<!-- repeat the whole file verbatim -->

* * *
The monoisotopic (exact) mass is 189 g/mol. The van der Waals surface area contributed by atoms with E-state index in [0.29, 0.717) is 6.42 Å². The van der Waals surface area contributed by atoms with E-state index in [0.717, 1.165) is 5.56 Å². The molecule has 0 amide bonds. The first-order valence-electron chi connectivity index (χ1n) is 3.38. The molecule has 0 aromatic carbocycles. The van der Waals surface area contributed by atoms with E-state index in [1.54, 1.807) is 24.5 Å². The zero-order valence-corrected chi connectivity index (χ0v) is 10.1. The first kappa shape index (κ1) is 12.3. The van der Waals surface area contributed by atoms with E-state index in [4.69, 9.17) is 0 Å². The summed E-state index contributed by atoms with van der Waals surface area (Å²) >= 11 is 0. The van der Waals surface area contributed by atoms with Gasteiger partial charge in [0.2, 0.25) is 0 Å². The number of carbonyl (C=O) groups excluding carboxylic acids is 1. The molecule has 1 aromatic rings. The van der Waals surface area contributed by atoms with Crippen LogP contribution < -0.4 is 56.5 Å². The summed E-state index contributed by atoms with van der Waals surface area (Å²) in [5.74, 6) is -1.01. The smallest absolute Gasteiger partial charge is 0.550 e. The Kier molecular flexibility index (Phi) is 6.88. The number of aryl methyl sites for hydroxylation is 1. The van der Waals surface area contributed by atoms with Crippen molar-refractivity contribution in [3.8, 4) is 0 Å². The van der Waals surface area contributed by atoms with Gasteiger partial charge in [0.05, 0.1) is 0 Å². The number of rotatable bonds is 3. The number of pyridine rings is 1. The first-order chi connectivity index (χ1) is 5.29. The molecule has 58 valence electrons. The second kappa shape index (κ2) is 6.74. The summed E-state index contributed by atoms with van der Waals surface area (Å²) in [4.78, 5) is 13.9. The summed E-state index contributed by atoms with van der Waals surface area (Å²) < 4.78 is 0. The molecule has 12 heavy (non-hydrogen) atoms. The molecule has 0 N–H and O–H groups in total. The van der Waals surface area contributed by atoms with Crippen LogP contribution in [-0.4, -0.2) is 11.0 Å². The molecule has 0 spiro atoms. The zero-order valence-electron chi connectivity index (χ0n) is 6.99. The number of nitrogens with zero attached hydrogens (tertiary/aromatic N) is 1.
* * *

The monoisotopic (exact) mass is 189 g/mol. The van der Waals surface area contributed by atoms with E-state index in [0.29, 0.717) is 6.42 Å². The van der Waals surface area contributed by atoms with E-state index in [0.717, 1.165) is 5.56 Å². The molecule has 0 amide bonds. The first-order valence-electron chi connectivity index (χ1n) is 3.38. The molecule has 0 aromatic carbocycles. The van der Waals surface area contributed by atoms with E-state index in [1.54, 1.807) is 24.5 Å². The zero-order valence-corrected chi connectivity index (χ0v) is 10.1. The first kappa shape index (κ1) is 12.3. The van der Waals surface area contributed by atoms with E-state index in [4.69, 9.17) is 0 Å². The summed E-state index contributed by atoms with van der Waals surface area (Å²) >= 11 is 0. The van der Waals surface area contributed by atoms with Gasteiger partial charge in [0.2, 0.25) is 0 Å². The number of carbonyl (C=O) groups excluding carboxylic acids is 1. The molecule has 1 aromatic rings. The van der Waals surface area contributed by atoms with Crippen LogP contribution < -0.4 is 56.5 Å². The summed E-state index contributed by atoms with van der Waals surface area (Å²) in [5.74, 6) is -1.01. The smallest absolute Gasteiger partial charge is 0.550 e. The Kier molecular flexibility index (Phi) is 6.88. The number of aryl methyl sites for hydroxylation is 1. The van der Waals surface area contributed by atoms with Crippen molar-refractivity contribution in [3.8, 4) is 0 Å². The van der Waals surface area contributed by atoms with Gasteiger partial charge in [0.05, 0.1) is 0 Å². The number of rotatable bonds is 3. The number of pyridine rings is 1. The first-order chi connectivity index (χ1) is 5.29. The molecule has 58 valence electrons. The second kappa shape index (κ2) is 6.74. The summed E-state index contributed by atoms with van der Waals surface area (Å²) in [4.78, 5) is 13.9. The summed E-state index contributed by atoms with van der Waals surface area (Å²) < 4.78 is 0. The molecule has 12 heavy (non-hydrogen) atoms. The molecule has 0 N–H and O–H groups in total. The van der Waals surface area contributed by atoms with Crippen LogP contribution in [-0.4, -0.2) is 11.0 Å². The molecule has 0 spiro atoms. The zero-order valence-electron chi connectivity index (χ0n) is 6.99. The number of nitrogens with zero attached hydrogens (tertiary/aromatic N) is 1.